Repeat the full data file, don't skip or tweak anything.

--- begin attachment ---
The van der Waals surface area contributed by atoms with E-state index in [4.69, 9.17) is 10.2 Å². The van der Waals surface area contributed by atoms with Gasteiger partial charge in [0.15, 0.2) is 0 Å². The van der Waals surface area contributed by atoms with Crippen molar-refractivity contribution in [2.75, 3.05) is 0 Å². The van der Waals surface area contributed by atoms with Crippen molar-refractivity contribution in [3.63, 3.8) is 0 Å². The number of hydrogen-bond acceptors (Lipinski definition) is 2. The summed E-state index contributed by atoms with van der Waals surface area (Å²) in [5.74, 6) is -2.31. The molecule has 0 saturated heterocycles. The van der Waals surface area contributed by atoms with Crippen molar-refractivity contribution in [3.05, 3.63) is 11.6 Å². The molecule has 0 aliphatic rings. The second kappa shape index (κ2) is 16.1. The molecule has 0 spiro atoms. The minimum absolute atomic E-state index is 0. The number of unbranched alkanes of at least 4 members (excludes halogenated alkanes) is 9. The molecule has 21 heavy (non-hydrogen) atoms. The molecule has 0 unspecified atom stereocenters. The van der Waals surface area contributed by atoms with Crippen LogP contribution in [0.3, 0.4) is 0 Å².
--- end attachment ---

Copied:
The van der Waals surface area contributed by atoms with E-state index in [4.69, 9.17) is 10.2 Å². The van der Waals surface area contributed by atoms with Gasteiger partial charge in [0.15, 0.2) is 0 Å². The van der Waals surface area contributed by atoms with Crippen molar-refractivity contribution in [2.75, 3.05) is 0 Å². The van der Waals surface area contributed by atoms with Crippen molar-refractivity contribution in [3.63, 3.8) is 0 Å². The number of hydrogen-bond acceptors (Lipinski definition) is 2. The summed E-state index contributed by atoms with van der Waals surface area (Å²) in [5.74, 6) is -2.31. The molecule has 0 saturated heterocycles. The van der Waals surface area contributed by atoms with Crippen molar-refractivity contribution in [3.05, 3.63) is 11.6 Å². The molecule has 0 aliphatic rings. The second kappa shape index (κ2) is 16.1. The molecule has 0 spiro atoms. The minimum absolute atomic E-state index is 0. The number of unbranched alkanes of at least 4 members (excludes halogenated alkanes) is 9. The molecule has 21 heavy (non-hydrogen) atoms. The molecule has 0 unspecified atom stereocenters. The van der Waals surface area contributed by atoms with Crippen LogP contribution in [0.3, 0.4) is 0 Å².